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Part: 2

Slavery and Prophecy

By Roy Branson

Many prominent Adventist leaders held views on slavery similar to those of Mrs. White. Through the Civil War years, such revered names as James White, Uriah Smith, and J. N. Andrews used the pages of the Review and Herald to attack laggards who did not endorse the emancipation position. An example is Uriah Smith's explicit criticism of President Lincoln. Tacitly acknowledging his own position to be radical, Smith censured the President for "following his present conservative, not to say suicidal, policy." With emancipation still not official, Smith's hostility toward Lincoln was unrelenting.

"He has to stand up against the 'enthusiasm for freedom' which reigns in nearly twenty millions of hearts in the free North and against the prayers of four millions of oppressed and suffering slaves. If he continues to resist all these in refusing to take those steps which a sound policy, the principles of humanity and the salvation of the country, demand, it must be from an infatuation akin to that which of old brought Pharaoh to an untimely end."[Ref 1] Smith could not know that Lincoln's assassination would in retrospect make his analogy downright grisly.

When the North was losing major battles, Mrs. White complained because "the rebellion was handled so carefully, so slowly."[Ref 2] Later when the North was consistently winning, her husband, James, jubilantly wrote in the Review that "appropriate retribution seems to be at last overtaking the fearfully guilty parties who have for long years held multitudes of their fellow beings in bondage."[Ref 3] Introducing a reprinted news article about the exploits of former slaves, now in the Union Army, who pursued slave owners into North Carolina swamps. Elder White asked, "What could be more appropriate than that the slaves themselves should be the instruments used to punish the merciless tyrants who have so long ground them to the dust." He was convinced that "justice, though seemingly long delayed, is nevertheless following with relentless steps upon the heels of the oppressor."[Ref 4]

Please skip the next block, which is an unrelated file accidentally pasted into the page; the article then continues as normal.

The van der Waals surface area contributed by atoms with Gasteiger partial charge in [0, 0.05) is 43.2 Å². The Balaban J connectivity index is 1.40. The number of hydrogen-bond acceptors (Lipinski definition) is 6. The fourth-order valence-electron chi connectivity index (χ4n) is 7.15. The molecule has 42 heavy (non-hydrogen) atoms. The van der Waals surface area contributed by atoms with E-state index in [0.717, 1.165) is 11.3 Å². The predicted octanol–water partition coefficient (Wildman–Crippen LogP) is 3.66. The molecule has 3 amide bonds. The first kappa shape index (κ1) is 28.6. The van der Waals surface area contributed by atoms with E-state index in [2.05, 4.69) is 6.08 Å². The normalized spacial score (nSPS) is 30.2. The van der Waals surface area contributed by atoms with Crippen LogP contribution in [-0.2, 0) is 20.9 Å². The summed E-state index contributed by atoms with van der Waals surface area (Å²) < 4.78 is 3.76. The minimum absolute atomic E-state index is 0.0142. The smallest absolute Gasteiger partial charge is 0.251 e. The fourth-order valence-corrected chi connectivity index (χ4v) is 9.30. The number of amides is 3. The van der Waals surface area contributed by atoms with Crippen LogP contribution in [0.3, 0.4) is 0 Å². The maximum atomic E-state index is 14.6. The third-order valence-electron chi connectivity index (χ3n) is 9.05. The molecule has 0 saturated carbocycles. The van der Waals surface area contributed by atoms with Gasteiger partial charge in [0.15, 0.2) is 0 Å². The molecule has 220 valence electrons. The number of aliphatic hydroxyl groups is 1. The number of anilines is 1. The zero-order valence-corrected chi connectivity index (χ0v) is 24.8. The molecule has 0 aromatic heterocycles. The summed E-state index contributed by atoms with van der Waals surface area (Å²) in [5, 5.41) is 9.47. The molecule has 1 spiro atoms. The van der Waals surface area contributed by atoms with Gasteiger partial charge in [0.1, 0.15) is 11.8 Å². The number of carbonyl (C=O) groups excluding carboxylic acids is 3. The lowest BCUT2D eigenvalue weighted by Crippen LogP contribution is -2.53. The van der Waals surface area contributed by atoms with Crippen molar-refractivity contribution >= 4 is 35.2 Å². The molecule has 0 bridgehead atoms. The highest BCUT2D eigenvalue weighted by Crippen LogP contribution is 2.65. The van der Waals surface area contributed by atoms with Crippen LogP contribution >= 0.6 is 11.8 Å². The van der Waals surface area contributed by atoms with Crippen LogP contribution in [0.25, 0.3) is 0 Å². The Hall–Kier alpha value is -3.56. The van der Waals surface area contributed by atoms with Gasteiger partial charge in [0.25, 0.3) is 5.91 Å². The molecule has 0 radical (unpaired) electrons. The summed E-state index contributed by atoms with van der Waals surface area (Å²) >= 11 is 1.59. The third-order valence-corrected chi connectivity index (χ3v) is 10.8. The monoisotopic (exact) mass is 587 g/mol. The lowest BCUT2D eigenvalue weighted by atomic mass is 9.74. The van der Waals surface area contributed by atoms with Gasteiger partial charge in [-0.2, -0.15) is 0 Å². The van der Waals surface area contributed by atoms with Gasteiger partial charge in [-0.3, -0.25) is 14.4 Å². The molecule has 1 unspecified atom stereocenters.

In the Forefront of Reconstruction

After the war, former abolitionists were in the forefront of Reconstruction. Such men as Thaddeus Stevens in the House of Representatives, Charles Sumner and Benjamin Wade in the Senate, and Edwin Stanton in the Cabinet, came to be known as radical Republicans because they "seemed bent on engineering a sweeping reformation of southern society."[Ref 4]

A recent history of the period insists that idealism was part of the motivation for Reconstruction, and that "a genuine desire to help the Negro, was one of the mainsprings of radicalism."[Ref 4] Radical Senators and Congressmen led in passing civil rights laws to ensure that blacks would be able to vote and enjoy full civil liberties. Some radicals went farther, "They believed that it would be essential to give the Negroes not only civil and political rights but some initial economic assistance as well"[Ref 7] It is interesting to note that during the height of Reconstruction, 1867-1877, quotations in the Review concerning national affairs seem to have been taken exclusively from well known, radical Republican publications. The attempt to impeach President Andrew Johnson was reported in detail.[Ref 8]